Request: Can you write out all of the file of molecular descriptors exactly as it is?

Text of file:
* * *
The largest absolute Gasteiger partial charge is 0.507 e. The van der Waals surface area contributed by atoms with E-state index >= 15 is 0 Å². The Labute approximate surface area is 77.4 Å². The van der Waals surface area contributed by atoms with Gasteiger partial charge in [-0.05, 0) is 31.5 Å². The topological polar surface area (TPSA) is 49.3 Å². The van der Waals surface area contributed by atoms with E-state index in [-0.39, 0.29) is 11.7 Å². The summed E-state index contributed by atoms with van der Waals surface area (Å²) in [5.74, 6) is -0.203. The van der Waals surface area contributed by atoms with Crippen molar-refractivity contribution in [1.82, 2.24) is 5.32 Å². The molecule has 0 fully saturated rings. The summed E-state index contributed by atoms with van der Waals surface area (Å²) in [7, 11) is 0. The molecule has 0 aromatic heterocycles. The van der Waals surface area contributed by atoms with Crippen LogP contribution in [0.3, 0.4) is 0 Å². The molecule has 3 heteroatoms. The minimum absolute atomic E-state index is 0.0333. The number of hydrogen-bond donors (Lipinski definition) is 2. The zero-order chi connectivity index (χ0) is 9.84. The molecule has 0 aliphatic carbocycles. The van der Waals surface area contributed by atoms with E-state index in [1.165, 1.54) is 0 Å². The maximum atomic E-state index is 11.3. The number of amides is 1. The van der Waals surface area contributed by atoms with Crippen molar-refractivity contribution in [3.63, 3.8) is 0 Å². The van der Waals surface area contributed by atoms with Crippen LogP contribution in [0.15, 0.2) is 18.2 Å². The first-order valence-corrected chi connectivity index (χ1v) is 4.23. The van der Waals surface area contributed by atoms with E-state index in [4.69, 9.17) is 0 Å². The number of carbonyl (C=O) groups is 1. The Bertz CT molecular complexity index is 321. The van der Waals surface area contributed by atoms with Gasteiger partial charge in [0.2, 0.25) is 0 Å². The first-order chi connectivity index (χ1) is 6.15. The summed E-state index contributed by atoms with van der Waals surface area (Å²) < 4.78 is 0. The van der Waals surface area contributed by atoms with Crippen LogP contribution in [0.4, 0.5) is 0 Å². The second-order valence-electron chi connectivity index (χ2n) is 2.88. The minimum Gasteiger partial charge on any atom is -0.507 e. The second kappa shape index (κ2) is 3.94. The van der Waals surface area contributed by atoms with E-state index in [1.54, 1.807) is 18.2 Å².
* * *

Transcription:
The largest absolute Gasteiger partial charge is 0.507 e. The van der Waals surface area contributed by atoms with E-state index >= 15 is 0 Å². The Labute approximate surface area is 77.4 Å². The van der Waals surface area contributed by atoms with Gasteiger partial charge in [-0.05, 0) is 31.5 Å². The topological polar surface area (TPSA) is 49.3 Å². The van der Waals surface area contributed by atoms with E-state index in [-0.39, 0.29) is 11.7 Å². The summed E-state index contributed by atoms with van der Waals surface area (Å²) in [5.74, 6) is -0.203. The van der Waals surface area contributed by atoms with Crippen molar-refractivity contribution in [1.82, 2.24) is 5.32 Å². The molecule has 0 fully saturated rings. The summed E-state index contributed by atoms with van der Waals surface area (Å²) in [7, 11) is 0. The molecule has 0 aromatic heterocycles. The van der Waals surface area contributed by atoms with Crippen LogP contribution in [0.3, 0.4) is 0 Å². The molecule has 3 heteroatoms. The minimum absolute atomic E-state index is 0.0333. The number of hydrogen-bond donors (Lipinski definition) is 2. The zero-order chi connectivity index (χ0) is 9.84. The molecule has 0 aliphatic carbocycles. The van der Waals surface area contributed by atoms with E-state index in [1.165, 1.54) is 0 Å². The maximum atomic E-state index is 11.3. The number of amides is 1. The van der Waals surface area contributed by atoms with Crippen molar-refractivity contribution in [3.63, 3.8) is 0 Å². The van der Waals surface area contributed by atoms with Crippen LogP contribution in [0.15, 0.2) is 18.2 Å². The first-order valence-corrected chi connectivity index (χ1v) is 4.23. The van der Waals surface area contributed by atoms with E-state index in [4.69, 9.17) is 0 Å². The number of carbonyl (C=O) groups is 1. The Bertz CT molecular complexity index is 321. The van der Waals surface area contributed by atoms with Gasteiger partial charge in [0.2, 0.25) is 0 Å². The first-order chi connectivity index (χ1) is 6.15. The summed E-state index contributed by atoms with van der Waals surface area (Å²) < 4.78 is 0. The van der Waals surface area contributed by atoms with Crippen LogP contribution in [0.4, 0.5) is 0 Å². The second-order valence-electron chi connectivity index (χ2n) is 2.88. The minimum Gasteiger partial charge on any atom is -0.507 e. The second kappa shape index (κ2) is 3.94. The van der Waals surface area contributed by atoms with E-state index in [1.54, 1.807) is 18.2 Å².